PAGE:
Saturday, July 25, 2009

07/24/09 NE Iowa Severe Thunderstorms

Intense ground stroke with crawler from a
severe MCS
in west-central Illinois

Yesterday, the chasing gear finally got dusted off again as I drove out to northeast Iowa to intercept some severe thunderstorms. This day was mostly a nowcast chase for myself to get a few shots that I haven't got this year during the spring. Knowing that getting anything tornadic would be a chore on this day climatology speaking I decided to cautiously chase these storms which is unusual for myself. The reason for this decision was because just about every storm was HP (high-precipitation) and full of hail in some cases BIG HAIL. I chose to stay a good ways back from these storms precip cores as destroying another windshield this year would not be wise especially when you're not dealing with tornadic storms/classic supercells. Now to the chase: The day consisted of an elevated supercell that was riding an instability axis in northeast Iowa. As I approached, it quickly fell apart. I quickly decided to head west to tap instability expecting more cells to develop along a strong cold front. This indeed occurred, but the morning elevated supercell had already done its not so magic by convectively contaminating much of the region. This limited just about every storms low-level organization afterwards. If you can't get low-level organization how are you going to get tornadogenesis?! So this is when I decided to play it safe for the rest of the day which actually looking back wasn't a bad call at all given the mesoscale setup. I ended up catching some beautiful mammatus under the anvil near Cedar Rapids, IA which is one of the shots I've been missing this year. As the sun began to set I decided to get back east on I-80 and head home as the storms congealed into a respectable MCS that pushed southeastward. My hope was to get some lightning shots as I arrived home as the light show on the drive was amazing. Actually, on any of the chases I've been on this year this one had the most spectacular lightning shows of them all. The atmosphere was just electric it seemed probably from all of the hail in these storms allowed for lots of charge separation and also the presence of a high-CAPE environment. Not many photos on this day as I was constantly on the move and I didn't have any opportunity to shoot any video unfortunately.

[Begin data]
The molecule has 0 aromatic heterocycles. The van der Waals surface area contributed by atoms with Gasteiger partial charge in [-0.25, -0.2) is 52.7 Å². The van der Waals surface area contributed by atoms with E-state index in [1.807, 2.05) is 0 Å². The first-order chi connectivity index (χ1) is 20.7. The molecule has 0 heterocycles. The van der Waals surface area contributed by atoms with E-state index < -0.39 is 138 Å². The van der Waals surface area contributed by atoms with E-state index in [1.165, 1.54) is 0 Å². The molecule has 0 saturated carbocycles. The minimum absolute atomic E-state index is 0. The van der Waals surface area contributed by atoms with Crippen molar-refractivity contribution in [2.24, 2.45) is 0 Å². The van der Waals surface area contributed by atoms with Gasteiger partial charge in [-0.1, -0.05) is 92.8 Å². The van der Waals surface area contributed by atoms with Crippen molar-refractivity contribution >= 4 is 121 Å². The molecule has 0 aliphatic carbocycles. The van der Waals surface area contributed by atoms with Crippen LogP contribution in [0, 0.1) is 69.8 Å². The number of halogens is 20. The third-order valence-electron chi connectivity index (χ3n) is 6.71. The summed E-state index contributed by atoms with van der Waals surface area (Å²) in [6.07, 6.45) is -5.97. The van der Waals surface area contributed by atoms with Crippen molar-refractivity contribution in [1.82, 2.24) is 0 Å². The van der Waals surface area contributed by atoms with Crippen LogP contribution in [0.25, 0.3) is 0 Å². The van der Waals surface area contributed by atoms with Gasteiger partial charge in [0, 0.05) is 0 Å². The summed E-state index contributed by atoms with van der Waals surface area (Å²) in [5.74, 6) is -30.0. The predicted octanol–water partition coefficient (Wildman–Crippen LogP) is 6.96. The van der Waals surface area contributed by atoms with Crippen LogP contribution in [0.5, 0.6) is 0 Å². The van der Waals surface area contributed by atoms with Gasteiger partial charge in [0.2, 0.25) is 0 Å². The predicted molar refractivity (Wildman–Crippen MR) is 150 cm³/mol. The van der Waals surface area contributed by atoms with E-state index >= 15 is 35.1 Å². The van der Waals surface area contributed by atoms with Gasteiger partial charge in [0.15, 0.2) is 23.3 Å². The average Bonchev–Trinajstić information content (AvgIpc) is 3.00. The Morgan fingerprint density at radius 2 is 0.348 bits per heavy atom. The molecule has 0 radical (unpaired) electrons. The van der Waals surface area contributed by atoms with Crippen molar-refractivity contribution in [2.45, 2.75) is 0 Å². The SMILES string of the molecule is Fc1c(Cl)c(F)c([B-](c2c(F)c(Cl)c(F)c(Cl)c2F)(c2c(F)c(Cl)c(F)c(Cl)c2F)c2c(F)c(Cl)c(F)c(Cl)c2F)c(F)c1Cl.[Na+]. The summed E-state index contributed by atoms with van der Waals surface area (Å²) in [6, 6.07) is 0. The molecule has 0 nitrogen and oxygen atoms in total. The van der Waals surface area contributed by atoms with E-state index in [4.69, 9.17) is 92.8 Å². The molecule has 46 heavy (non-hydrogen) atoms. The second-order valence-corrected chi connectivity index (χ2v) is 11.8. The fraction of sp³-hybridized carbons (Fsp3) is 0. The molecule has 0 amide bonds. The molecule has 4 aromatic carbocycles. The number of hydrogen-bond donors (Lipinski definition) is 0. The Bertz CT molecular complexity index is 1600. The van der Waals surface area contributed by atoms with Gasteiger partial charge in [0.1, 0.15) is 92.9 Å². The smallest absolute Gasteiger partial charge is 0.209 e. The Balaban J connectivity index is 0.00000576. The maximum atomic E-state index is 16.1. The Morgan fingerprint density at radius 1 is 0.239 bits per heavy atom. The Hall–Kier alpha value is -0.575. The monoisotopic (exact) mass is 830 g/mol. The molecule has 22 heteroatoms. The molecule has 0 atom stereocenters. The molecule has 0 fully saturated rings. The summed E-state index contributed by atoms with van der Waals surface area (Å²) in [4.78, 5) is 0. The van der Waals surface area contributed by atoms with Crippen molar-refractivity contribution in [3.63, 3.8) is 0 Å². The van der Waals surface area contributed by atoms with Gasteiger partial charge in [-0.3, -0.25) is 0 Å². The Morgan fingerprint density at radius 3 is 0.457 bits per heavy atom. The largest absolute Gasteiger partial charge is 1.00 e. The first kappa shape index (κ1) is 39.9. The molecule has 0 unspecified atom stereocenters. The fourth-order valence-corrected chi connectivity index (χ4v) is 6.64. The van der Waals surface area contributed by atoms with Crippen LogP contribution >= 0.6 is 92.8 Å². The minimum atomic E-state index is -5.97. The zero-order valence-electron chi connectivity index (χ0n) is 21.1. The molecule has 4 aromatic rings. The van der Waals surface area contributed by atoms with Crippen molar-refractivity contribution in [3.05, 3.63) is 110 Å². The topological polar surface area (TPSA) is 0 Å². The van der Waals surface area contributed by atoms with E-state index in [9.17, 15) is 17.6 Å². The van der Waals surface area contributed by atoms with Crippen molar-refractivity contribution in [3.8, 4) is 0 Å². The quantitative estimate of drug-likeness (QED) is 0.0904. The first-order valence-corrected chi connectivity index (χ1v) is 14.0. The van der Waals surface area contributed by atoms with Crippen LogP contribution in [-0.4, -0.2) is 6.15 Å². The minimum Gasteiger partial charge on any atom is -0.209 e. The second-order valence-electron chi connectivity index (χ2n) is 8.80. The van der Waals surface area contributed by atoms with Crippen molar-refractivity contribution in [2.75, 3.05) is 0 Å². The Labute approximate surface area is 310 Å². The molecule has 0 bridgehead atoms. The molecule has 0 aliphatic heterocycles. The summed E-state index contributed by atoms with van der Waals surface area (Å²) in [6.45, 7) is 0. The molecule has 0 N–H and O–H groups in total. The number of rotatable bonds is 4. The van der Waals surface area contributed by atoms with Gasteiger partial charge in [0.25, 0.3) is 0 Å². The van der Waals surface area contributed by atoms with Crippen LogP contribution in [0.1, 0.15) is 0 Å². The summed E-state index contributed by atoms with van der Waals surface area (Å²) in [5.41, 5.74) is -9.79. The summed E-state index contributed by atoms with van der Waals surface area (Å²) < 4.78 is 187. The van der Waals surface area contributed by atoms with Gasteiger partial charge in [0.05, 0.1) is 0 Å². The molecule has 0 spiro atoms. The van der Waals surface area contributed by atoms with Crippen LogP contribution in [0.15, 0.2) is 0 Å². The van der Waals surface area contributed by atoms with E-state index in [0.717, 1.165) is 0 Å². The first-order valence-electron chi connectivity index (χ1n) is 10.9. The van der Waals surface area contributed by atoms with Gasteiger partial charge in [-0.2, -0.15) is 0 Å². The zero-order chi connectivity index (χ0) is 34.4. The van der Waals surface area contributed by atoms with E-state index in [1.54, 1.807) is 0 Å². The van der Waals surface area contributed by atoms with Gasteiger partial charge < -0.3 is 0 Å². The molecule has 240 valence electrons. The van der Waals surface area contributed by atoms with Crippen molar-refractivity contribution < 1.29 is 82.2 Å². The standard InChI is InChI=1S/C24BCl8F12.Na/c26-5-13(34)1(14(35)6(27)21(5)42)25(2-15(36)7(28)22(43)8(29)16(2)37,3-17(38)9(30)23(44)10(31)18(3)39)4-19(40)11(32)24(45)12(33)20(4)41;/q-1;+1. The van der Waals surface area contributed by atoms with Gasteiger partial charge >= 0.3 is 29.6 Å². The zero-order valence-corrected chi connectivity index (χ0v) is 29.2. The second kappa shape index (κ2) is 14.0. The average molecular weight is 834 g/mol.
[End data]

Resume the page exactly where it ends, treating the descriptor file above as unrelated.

Mammatus under the anvil south of Manchester, IA
Closer-view of the mammatus bubbling under the anvil
Mammatus yet again outside Cedar Rapids, IA

For late-July, I'll take a severe MCS! Also, my personal weather station did log the entire event as the storm moved in around 10:00pm last night with a peak wind gust of 33mph.